To hear this Gospel in its fullness, we must appreciate the context. 

The Apostle Paul is dictating this epistle from prison.

Paul and Silas had first visited the Greek city of Philippi on their second missionary journey, about twenty years after the crucifixion, where they were arrested as agitators and accused of stirring up civil unrest. 

According to the Book of Acts, Paul had freed a girl from oppression, which did not please those in Philippi who profited off her exploitation and, so, in the name of Law and Order they locked Paul and Silas up, roughing them up along the way, and then eventually ran them out of town but not before the Holy Spirit through them had planted a church. 

Paul writes to this congregation from a prison in Rome. 

This is just Paul’s most recent stint behind bars, and it would be his last as the Emperor Nero would have him beheaded in 64 AD. 

Philippians— this is Paul’s Letter from a Birmingham Jail. 

Paul is cut and scarred through and through. He knows that this time he will not walk out a wiser, weaker man. He’s about to die. And, in keeping with imperial custom, his corpse will be degraded and humiliated to set an example for the sake of the status quo. 

To all outward appearances, then, the Powers of Sin and Death have won. Caesar is Lord. Caesar reigns. And the Church of Jesus Christ— the world will soon forget it ever stood. The Gospel, seemingly, had done the world no good. 

Hardship, distress, persecution, famine, nakedness, peril, and sword all appeared to have succeeded in separating Paul from the love of God in Christ Jesus. 

So when Paul writes to the Philippians, “I am confident of this: that the One who began a good work among you will bring it to completion on the day of Jesus Christ,” he means, I am confident of this and this only.

I am confident of this alone. 

Here I stand, Paul is saying, confident in no other: that the God who began a good work among you will bring it to completion on the day of Jesus Christ. 

The God who began a good work among you allThis is more than an individual memory verse. 

Paul’s concern here is cosmic in scope.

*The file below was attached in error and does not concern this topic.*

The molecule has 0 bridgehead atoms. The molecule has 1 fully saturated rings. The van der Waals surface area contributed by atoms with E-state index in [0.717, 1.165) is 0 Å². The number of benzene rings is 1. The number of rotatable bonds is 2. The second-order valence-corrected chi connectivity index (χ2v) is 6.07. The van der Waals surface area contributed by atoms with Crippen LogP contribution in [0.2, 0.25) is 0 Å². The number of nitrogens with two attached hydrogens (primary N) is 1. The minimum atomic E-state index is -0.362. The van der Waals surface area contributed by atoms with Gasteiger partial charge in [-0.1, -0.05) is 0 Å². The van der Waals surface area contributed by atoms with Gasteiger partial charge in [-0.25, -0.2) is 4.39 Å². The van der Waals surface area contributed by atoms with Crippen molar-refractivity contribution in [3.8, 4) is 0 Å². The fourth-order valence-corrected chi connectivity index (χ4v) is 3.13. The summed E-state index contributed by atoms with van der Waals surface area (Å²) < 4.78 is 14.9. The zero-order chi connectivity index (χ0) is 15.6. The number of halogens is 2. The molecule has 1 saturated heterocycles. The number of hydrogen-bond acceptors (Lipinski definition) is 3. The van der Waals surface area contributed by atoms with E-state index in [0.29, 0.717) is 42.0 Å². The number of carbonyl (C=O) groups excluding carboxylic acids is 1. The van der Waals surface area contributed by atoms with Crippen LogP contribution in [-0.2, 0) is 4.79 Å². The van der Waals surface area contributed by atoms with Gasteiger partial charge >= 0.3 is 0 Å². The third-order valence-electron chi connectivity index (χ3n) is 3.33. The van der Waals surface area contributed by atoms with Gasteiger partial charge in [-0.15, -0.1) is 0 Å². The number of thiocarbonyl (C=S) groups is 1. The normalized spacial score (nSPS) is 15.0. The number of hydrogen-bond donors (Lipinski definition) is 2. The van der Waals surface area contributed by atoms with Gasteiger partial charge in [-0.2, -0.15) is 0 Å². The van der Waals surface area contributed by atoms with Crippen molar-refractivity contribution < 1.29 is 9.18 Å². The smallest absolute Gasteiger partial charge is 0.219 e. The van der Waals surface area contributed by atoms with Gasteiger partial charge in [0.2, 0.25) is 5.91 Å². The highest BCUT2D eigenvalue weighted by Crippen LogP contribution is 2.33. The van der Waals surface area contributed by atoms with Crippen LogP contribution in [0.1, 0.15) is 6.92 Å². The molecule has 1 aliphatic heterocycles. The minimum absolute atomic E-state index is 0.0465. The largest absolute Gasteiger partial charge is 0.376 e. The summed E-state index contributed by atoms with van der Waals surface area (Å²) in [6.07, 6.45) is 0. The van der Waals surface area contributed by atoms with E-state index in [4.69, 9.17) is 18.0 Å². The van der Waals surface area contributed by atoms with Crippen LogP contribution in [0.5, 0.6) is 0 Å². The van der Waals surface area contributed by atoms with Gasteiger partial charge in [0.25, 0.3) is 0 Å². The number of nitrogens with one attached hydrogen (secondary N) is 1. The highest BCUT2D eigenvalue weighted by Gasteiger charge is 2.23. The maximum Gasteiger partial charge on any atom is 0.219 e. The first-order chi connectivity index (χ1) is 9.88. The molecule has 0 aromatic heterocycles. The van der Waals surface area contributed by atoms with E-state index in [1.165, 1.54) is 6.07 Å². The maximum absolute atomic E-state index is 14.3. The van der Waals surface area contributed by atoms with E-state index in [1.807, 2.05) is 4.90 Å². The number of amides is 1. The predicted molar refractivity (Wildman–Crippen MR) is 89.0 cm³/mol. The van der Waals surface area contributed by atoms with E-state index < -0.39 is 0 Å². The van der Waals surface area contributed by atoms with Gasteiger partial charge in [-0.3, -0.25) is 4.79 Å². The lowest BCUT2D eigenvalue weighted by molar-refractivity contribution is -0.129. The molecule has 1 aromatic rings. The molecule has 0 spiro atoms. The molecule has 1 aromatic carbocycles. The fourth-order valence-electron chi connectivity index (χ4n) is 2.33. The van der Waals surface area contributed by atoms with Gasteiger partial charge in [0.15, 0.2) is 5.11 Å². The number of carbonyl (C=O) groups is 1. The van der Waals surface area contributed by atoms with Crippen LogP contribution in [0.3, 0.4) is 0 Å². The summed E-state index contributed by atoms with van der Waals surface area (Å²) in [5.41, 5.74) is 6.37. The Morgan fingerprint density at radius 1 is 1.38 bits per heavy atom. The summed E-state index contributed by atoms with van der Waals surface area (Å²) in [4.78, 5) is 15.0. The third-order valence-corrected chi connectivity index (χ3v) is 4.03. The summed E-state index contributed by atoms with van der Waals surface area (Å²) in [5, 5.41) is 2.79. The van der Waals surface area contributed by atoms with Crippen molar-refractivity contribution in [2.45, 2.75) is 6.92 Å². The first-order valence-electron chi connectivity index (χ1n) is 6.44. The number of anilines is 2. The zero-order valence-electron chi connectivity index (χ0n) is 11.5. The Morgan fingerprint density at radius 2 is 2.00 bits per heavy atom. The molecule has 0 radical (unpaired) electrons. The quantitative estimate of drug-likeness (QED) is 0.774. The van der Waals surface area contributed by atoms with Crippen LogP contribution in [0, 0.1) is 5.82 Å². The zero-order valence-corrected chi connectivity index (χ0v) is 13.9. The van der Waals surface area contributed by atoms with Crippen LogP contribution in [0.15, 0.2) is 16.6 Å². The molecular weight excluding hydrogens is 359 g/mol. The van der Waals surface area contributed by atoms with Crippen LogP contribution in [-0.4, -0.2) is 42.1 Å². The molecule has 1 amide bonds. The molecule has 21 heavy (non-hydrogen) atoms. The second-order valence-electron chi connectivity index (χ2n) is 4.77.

Paul has in mind not just solitary believers but all of humanity in bondage to the Principalities and Powers. 

At the end of his rope, Paul points us not to any potential in ourselves, but to what only God can do. 

And with his ministry seemingly defeated and with death looming,  despite all evidence to the contrary, Paul insists that the God who began his redemptive work in Jesus Christ will bring it to fulfillment when the Son of Man comes again in glory. 

When it comes to a passage like our text today, we have trouble understanding just how surprising it is that someone like Paul has any confidence whatsoever in a coming good work by God on our behalf. 

What we have difficulty understanding in our culture today is that, from a biblical perspective, the only thing Paul or the Philippians or any of us have any right to expect is not a good work from God, but rejection by God. 

Grace is God’s favor that is undeserved, that’s true. 

But more to the point, grace is contrary to what is truly deserved. 

As Karl Barth says,

“Grace is always ‘despite’ and not ‘because of.’ God’s gracious action is never ‘consequently’ but always ‘nevertheless.’ It is life from the dead and the justification of the ungodly, not the reward of the righteous.” 

We don’t understand this, because we live in a culture that prefers to speak exclusively of God’s love and almost never of God’s judgment. 

The message you hear from preachers like me is nearly always a variation of the message that God includes everybody, embraces everybody, accepts everybody just as they are— fine, but it doesn’t lift the luggage. The biblical idea that there is something seriously wrong with all human beings and with the world which we have made in our image is seldom part of the Church’s message. 

Nonetheless, a fundamental presupposition of the Gospel is the fact that our situation— the situation of the entire world— is such that only God can redeem us. 

Only God can rectify what we in liege with Sin and Death have broken and continue to break. 

Our only hope is for Almighty God to complete the work begun in Jesus Christ, because “there is no one among us who is righteous, not one,” the Bible says. There is no distinction between any of us, even the best of us, the Bible says. All have sinned and fallen short of the glory of God, the Bible says. Even the good works we do, apart from Jesus Christ, we do them to our condemnation, the Bible says. All our good works are like “filthy rags,” says the prophet Isaiah.